I’ve never been exposed enough to South Indian cuisine to call myself a fan; but who hasn’t had the humble idli dosa and enjoyed its simplicity? But authentic South Indian home cuisine is a whole different world, as I recently discovered at the The Novotel, Juhu, where a Navratri-inspired festival of Vegeratri was being held. A wide selection of vegetarian fare had been made available to guests for the duration of Navratri and I had the privilege of experiencing delicious Tamilian Brahmin fare as Ms. Gita Hari, a well known food critic and home-chef curated a traditional Tambrahm dinner for a select few.
Tambrahm community is majorly based out of Palakkad region, which is on the border of Tamil Nadu and Kerala and their food is sattvik in it’s inherent nature.
“Tamil Speaking Brahmins settled in southern part of India mostly in Tamil Nadu, Kerala, Andra and Karnataka. Broad classification of Brahmins involves Iyer and Iyengars and even their style of cooking varies slightly. Even within Iyers, depending upon their birth places, their cooking style varies. For example, Tirunelveli Brahmin cooking is slightly different from North arcot Brahmins and even Palagat Brahmins. Though there are slight differences, the underlying concept remains same within all Brahmins. ” – Excerpt from Tamil Brahmin Cuisine by Subbu’s Kitchen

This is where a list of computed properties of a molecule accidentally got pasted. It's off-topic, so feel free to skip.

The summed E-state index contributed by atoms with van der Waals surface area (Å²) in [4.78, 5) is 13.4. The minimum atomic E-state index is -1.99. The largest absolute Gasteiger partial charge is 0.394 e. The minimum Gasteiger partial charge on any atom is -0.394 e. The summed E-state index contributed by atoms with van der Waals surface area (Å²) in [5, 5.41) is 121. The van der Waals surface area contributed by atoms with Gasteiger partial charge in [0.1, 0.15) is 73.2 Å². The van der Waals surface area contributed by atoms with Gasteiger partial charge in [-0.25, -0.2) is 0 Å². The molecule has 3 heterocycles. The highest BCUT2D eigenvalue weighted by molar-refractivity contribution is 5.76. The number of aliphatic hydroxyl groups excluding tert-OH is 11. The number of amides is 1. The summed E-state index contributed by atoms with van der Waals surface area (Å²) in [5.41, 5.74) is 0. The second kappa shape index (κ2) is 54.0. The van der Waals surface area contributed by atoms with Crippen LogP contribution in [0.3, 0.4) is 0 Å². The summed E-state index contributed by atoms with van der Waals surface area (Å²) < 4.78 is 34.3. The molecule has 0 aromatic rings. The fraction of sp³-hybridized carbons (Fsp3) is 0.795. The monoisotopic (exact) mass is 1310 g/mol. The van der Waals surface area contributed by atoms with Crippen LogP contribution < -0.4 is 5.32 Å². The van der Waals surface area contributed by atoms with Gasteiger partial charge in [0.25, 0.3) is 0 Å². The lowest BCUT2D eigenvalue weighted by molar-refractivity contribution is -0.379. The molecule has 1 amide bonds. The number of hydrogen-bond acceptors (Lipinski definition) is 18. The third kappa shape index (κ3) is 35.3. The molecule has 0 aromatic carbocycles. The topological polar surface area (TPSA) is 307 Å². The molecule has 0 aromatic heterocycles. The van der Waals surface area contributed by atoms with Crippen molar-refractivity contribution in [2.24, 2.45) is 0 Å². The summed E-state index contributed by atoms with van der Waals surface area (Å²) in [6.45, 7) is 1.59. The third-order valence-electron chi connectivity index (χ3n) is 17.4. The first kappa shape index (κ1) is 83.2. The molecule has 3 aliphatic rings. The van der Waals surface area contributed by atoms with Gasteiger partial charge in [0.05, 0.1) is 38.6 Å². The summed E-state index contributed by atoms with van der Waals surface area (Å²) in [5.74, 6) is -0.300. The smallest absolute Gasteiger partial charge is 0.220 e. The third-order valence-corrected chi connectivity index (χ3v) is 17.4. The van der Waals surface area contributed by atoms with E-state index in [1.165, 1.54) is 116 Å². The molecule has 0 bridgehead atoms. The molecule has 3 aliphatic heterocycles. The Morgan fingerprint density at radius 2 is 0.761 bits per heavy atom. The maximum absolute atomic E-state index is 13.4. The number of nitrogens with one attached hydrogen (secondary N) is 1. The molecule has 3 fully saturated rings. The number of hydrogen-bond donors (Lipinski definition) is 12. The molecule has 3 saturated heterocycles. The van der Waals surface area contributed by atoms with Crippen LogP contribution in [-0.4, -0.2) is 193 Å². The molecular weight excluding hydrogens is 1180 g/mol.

Ms. Gita Hari, who spoke to us before we dug into her sumptuous preparations, told us that most of the recipes were those learnt from her mother and mother-in-law. She explained the flavours that make up this cuisine (where onion and garlic is not used), many of them containing tamarind, a popular ingredient in south Indian food. True to her word, Ms. Hari’s food tasted as authentic as you would find in a traditional home. Being a fan of anything potato, I thoroughly enjoyed her potato curry. Most of the side dishes are to be eaten with rice, and being a big fan of rasam, I loved the rasam rice, tangy and spicy, just as one would like. Her arbi (colocasia) dish had the rich flavour of tamarind as did the delicious curd-based curry.
This meal was an eye-opener of sorts to a cuisine which we felt we knew, but in actuality were very unfamiliar with. A home-style cooked meal in a hotel is something that is rare to find but I guess when one is determined to put their heart on a platter, everything is possible!